THE FORMULA THAT WILL FOREVER STRENGTHEN YOUR BUSINESS
What separates the 20 per cent of businesses that achieve long-term success from the approximate 80 per cent that do not? What is the common thread that stable, successful businesses share that has results in a considerably better rate of success?
Certainly, businesses that have endured for decades have the benefit of experience, and some with world-wide brand recognition. They enjoy the opportunity to analyse trends and statistics from millions of transactions and precisely identify factors that customers respond to most favourably. But, successful businesses were not always so big that they had this benefit. There must have been something at the core of these organizations that acted as a springboard for their growth. Something that 80 per cent of business are perhaps overlooking.
What is it? One possible answer is quite simple: a plan.
Before a marketing plan, before a growth strategy, and before any PR campaign, successful businesses are founded on a core operational plan that serves as the foundation on which the business can thrive. An operational plan serves as the nucleus, with all other strategies, initiatives, and campaigns orbiting, held in place by its gravitational pull. Turning on your marketing engine before you have a rock-solid operational plan is like putting your car into gear and stomping on the gas before it has a steering wheel.
An effective operational plan breaks every function and every system of the business down into processes that are repeatable, scalable and documented. It should be crafted not to serve the needs of the business today, but rather the needs of the business when it is double or even triple the size. Using the repeatable + scalable + documented formula helps to ease growing pains by ensuring that the foundation of your business can support the run-away growth of which you dream.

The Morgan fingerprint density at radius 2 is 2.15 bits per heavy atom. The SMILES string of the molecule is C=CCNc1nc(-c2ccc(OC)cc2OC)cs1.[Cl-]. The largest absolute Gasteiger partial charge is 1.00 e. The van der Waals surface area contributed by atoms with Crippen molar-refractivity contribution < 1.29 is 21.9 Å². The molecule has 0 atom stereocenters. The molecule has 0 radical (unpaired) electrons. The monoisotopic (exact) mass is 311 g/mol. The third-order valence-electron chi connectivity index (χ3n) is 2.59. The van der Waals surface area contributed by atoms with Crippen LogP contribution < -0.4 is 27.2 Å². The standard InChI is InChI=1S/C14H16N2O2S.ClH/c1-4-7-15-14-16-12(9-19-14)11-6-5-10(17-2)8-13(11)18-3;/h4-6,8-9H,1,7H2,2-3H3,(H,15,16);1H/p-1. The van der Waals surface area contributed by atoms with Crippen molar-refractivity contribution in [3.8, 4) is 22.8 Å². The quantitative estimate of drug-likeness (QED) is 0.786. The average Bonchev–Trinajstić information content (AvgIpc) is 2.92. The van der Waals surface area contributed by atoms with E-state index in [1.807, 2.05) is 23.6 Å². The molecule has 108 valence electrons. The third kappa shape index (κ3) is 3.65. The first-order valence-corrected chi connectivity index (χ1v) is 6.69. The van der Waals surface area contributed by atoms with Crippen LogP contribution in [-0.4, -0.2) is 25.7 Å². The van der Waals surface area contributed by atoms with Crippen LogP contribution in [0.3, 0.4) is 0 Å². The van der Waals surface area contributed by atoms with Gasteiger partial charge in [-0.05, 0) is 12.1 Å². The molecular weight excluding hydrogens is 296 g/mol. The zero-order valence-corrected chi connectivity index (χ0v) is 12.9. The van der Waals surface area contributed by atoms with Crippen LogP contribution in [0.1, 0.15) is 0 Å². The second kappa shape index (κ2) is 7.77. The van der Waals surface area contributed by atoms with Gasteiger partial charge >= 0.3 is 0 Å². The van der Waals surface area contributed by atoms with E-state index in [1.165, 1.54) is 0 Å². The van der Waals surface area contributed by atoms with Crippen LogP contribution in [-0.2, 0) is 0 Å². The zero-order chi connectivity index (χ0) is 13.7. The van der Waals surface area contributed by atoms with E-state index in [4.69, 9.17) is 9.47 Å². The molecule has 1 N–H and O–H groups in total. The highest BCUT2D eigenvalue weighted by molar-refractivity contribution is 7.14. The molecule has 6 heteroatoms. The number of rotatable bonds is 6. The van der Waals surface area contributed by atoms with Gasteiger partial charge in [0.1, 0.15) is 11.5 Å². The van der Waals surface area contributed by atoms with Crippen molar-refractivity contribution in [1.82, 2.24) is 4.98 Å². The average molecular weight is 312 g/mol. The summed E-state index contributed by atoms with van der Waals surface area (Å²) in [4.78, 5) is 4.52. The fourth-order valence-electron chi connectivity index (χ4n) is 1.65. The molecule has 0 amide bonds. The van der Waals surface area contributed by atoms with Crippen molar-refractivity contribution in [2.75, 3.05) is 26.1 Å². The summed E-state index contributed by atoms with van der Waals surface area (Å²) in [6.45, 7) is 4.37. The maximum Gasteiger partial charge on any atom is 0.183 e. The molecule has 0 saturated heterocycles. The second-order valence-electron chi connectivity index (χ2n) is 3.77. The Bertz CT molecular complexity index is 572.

Systematized process can be introduced to all facets of your business, from how customers are greeted to how products are made, from how new opportunities are harvested to how invoices are generated.
REPEATABALE: To be considered truly repeatable, a process needs to yield near-identical results time and time again, regardless of who is performing the task. Repeatable processes can be performed in the same way by the newest team member or the most seasoned; the day shift and the night shift; today or a year from now.
SCALABLE: To effectively support growth, processes in your business need to be scalable. This is to ask; can a given process sustain ten times the volume it is supporting today? If not in its current form – and it’s unlikely it can – it means you need a plan in place for how the process will evolve alongside the growth of the business. It’s crucial to identify the milestones which will signal when to graduate to the next level. It may be more staff, more equipment, or upgraded technology – the key is anticipating these investments well in advance as well as doing the groundwork to understand the ideal course, before you need to make a major decision.
DOCUMENTED: The rule of thumb here is: no rules of thumb. Document everything. To support the notions of repeatable and scalable, you need tools to consistently communicate your process, and that can only be done in written, illustrated or recorded forms. The good news here is that less is more. Process documents do not need to be lengthy manuals – they should present key information step-by-step in point form, and use illustrations (or videos) wherever possible. I’m a fan of the master process map, with individual Q&C (Quality and Consistency) checklists to support each function.
Promoting this kind of consistency in your organization will not only make the business more predictable, but also more dependable for your customers. It drives a reliable customer experience, which helps build trust in your brand. Sounds a little bit like marketing? Well, it is, which is why your marketing team should play the lead role in crafting the documentation of process. Looking at process through the lens of brand integrity and customer experience will uncover ways in which the operational and administrative sides of your business can participate in driving growth and customer loyalty. Then, and only then, can you begin to realize the full potential of your business.
Gavin Harrison is co-founder and lead strategist at Compello and the creator of ATLAS™: The Entrepreneur’s Guide to Transformative Strategic Planning. email@example.com